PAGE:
Saturday, July 13, 2013

Prescription and statute of limitation. General differences between Italy and U.S.. The case of private Berlusconi.

Prescription and statute of limitation. General differences  between Italy and U.S..
The case of private Berlusconi. 

The recent events involving the Italian former prime minister Silvio Berlusconi and weather or not he could be found guilty by the Corte di Cassazione revolve on one particular juridical topic: prescription. I thought it could be matter of comparative- law discussion.

What is prescription?

In the broadest sense of the word, we can say that prescription denotes the acquisition or extinction of rights by laps of time. Facing this juridical institution we may need to examine some clarifications.

Prescription and limitation

In the field of prescription there are differences in the use of terminology and the definition that are mostly used: prescription itself and limitation. And they can be applied to both civil and criminal law.
The former is often found, although not exclusively, in the civil law context, while the latter is the generally accepted term in common law jurisdictions.
Generally speaking, the fundamental distinction to be made between prescription and limitation appears to depend on whether the issue is if the claimant’s right to bring an action has been barred or if the right in the object has been altered by a duration in another’s possession. Limitation focuses on the action or claim while prescription refers to the impact of the effluxion of time on the underlying right to ownership (in civil cases). Both terms lead to similar objects, the possible extinction of a claim or a right, but prescription appears to be wider because it allows for the possibility of the acquisition of rights (for a deeper and more complete analysis, take a look at this link - although it is about Jersey, it will give you a general academic approach to the issue).
Prescription is a term first found in the Roman Law, and it could- and still can - be acquisitive or extinctive. If it is acquisitive it allows to acquire title to an object or property after a specified period of time; if it is “extinctive” it extinguishes the right of the previous owner or possessor. Thus, the effect of acquisitive prescription is to create a new right.

So we have said that prescription\limitation is the acquisition\extinction of one's right by the passing of time. But can this period of time be interrupted?
In the U.S. legal system there is an institution known as tolling,while in the Italian system we have both interruption and suspension of the prescription period.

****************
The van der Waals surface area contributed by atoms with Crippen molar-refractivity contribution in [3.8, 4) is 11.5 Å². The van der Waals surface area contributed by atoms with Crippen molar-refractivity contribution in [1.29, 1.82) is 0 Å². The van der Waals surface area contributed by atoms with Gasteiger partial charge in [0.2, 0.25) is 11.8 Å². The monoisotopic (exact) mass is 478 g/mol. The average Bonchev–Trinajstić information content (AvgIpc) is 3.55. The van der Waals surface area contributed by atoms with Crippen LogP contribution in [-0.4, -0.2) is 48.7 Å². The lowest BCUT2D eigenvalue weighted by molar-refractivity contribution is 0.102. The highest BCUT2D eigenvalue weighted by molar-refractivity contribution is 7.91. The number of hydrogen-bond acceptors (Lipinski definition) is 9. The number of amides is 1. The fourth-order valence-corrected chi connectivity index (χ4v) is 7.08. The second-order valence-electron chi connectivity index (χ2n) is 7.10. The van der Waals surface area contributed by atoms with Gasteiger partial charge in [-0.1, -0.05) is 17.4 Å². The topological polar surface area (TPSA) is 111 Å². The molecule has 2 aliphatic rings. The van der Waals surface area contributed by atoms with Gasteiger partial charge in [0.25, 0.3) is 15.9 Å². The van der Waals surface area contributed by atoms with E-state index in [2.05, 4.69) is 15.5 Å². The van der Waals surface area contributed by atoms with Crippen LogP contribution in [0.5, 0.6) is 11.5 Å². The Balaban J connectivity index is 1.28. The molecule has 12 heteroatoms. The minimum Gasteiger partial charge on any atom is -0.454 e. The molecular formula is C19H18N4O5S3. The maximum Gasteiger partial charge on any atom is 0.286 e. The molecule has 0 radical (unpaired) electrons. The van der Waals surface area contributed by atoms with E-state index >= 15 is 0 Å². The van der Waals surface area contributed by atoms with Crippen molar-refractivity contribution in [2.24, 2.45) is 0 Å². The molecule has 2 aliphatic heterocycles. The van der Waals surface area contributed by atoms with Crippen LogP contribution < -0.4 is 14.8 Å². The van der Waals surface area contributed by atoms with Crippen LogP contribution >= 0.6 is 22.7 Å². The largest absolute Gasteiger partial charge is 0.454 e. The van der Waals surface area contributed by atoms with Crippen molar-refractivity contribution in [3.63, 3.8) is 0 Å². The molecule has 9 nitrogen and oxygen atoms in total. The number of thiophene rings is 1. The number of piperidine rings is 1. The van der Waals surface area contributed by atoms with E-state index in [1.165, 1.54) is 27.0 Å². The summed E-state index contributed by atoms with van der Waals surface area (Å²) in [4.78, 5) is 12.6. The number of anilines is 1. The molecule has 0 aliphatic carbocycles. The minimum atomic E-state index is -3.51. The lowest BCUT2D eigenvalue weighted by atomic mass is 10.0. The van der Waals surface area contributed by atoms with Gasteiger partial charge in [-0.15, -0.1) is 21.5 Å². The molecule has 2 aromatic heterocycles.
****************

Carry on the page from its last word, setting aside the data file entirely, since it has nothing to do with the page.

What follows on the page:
The difference between these two types of “interruption” reflects the substantial difference between prescription and limitation in the two legal systems.
We can say that, in the U.S., a statute of limitation (i.e. the enactment that sets the maximum time after an event that legal proceedings based on that event may be initiated ) is a way of determining if a legal action can still be taken. Certain types of legal actions must be started (commenced) within a certain specified period of time.
The Italian criminal law is quite peculiar in this regard, because criminal lawsuits and trials must be ended, rather than started, within such a time limit.For criminal cases, this means that the public prosecutor must prosecute within some time limit. The time limit varies increases with seriousness of the alleged crime. When a time limit is suspended, it does not run (like hitting “stop” on a watch) . When a time limit is interrupted, it is restarted (like hitting reset).
As you can easily imagine, this allows to avoid a guilty sentence by delaying the trial enough for the time limit to expire.
In the U.S. legal system, when the statute of limitations is tolled, it basically means that it is paused or "stops running." With the statute of limitations, the plaintiff\ prosecutor has a limited period of time to commence the action. If they don't commence the action within the period of time, they can't bring it in the future. When the statute of limitations is tolled, the plaintiff\prosecutor will basically get an extension to the period of time they have to start the case.
Certain conditions will toll a statute of limitation, like when the plaintiff is a minor or the person is not physically present in the state that has the jurisdiction.

Going back to the top of the post, in Italy we are having a huge political debate, because the Italian Supreme Court decided to anticipate the hearing of mr. Berlusconi trial on the 30th of july in order to avoid the prescription of the charges (the crime he is proceed against will fall under prescription in september).
Giving the juridical infos above provided, you can easily deduct that in the U.S. this would not have represented a problem, since once the action has been started within the right time, it cannot be barred by prescription in the future. And that maybe, in the U.S., the former prime minister's private judicial events would not thwart nor condition the political life of the country in such a delicate time.

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